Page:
5 Tips for Buying Airline Tickets

Save Money and Get the Itinerary You Want

Author: The Traveling Professor/Thursday, July 21, 2016/Categories: Save on Airfare

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Here are 5 of The Traveling Professor's best tips for purchasing airline tickets:

Purchase Directly from the Airline:  Forget Expedia, Orbitz, and all those other online sites.  The reason is, If you have an issue with a ticket (changes, refunds, re-bookings, cancellations, etc.) the airline may refer you back to the place where the ticket was purchased.  That's going to further complicate the situation and add another layer of bureaucracy and red tape.  

Always Buy a Trip on a Single Itinerary:  Let me illustrate with an example.   Let’s say I want to travel from Cusco, Peru (airport code CUZ) to Lima (LIM) to New York (JFK).   Instead of buying a separate ticket from CUZ to LIM then another ticket from LIM to JFK, I book a single multi-segment ticket from CUZ to JFK with a stop in LIM.  So, on a single ticket it will say CUZ to LIM to JFK.   Why would I do that? Because if my flight from CUZ to LIM was delayed or cancelled (believe me, it happens) causing me to miss my flight from LIM to JFK, and  the flights were purchased under separate tickets, I might be on my own to re-book (and pay for) a new ticket from the missed LIM to JFK flight.   However, if all segments are purchased under one ticket, it is up to the airline, and at their expense, to book me back to JFK.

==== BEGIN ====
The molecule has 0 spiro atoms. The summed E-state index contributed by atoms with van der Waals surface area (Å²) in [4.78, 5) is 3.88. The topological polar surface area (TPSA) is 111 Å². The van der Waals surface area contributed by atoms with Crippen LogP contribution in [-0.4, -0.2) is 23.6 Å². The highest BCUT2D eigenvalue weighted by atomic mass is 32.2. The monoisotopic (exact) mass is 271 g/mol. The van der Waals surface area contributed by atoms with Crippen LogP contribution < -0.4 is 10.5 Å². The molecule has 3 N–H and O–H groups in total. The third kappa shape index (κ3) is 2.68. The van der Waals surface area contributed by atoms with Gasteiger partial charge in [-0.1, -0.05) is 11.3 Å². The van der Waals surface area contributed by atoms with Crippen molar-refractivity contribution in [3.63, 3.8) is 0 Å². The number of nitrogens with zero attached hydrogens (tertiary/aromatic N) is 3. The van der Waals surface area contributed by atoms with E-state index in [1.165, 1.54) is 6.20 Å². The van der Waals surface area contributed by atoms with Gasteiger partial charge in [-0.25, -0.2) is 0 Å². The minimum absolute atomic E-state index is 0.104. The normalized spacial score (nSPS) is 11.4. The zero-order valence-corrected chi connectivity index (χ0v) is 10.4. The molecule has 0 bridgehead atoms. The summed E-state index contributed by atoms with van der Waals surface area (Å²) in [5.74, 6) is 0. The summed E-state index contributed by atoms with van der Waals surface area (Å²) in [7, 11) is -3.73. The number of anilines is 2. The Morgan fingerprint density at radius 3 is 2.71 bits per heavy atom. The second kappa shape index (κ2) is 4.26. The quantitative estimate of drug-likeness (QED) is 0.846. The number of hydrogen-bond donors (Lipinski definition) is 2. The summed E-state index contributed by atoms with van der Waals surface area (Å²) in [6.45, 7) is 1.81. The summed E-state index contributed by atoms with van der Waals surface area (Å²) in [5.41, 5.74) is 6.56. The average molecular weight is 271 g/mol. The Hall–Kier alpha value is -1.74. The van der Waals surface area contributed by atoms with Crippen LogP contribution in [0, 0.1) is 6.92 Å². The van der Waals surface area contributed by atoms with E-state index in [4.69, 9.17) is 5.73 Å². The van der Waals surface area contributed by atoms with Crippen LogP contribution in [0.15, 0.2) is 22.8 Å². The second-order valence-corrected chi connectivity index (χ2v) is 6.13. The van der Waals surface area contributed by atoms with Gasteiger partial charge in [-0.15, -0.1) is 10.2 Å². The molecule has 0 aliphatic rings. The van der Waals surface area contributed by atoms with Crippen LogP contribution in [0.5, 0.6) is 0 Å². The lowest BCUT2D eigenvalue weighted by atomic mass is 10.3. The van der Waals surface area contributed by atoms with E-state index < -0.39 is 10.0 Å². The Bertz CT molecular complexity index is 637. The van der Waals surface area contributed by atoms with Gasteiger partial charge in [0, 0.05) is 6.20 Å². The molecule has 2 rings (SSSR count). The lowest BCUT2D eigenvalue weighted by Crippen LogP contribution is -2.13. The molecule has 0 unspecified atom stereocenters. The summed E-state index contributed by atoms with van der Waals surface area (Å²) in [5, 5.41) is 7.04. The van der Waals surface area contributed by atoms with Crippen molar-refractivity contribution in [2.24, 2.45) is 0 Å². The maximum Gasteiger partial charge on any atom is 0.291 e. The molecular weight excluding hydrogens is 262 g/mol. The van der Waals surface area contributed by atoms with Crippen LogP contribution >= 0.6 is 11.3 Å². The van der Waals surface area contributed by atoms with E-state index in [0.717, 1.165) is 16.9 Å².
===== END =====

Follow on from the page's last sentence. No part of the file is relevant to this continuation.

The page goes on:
Insurance:  Going overseas without health insurance or emergency medical evacuation insurance is pure insanity.   If making over one trip per year overseas, it might be worthwhile to purchase an annual insurance policy.  Some credit cards (AAdvantage Aviator, for example) offer good insurance coverage.  Form more info check out www.safeguardtravel.com.

Check Alternative Airports:  Instead of flying into Rome or Venice for instance, Milan or Bologna can be significantly cheaper.   On a recent trip I found it cheaper (by $535) to fly into Bologna and take the train to Rome.

Buy One at a Time:  I recently checked into a one-way ticket from JFK to Dallas DFW for 2 people.  The airline website quoted me $149 each when I tried to book for 2.  But when I checked the price for just one passenger, it was $101.  Why?  Well it seems there was only one ticket left at $101.  But when you request 2 tickets at the same time, it quotes the higher price ticket for both people.  So, I wound up buying one ticket at $101 and the other at $149.

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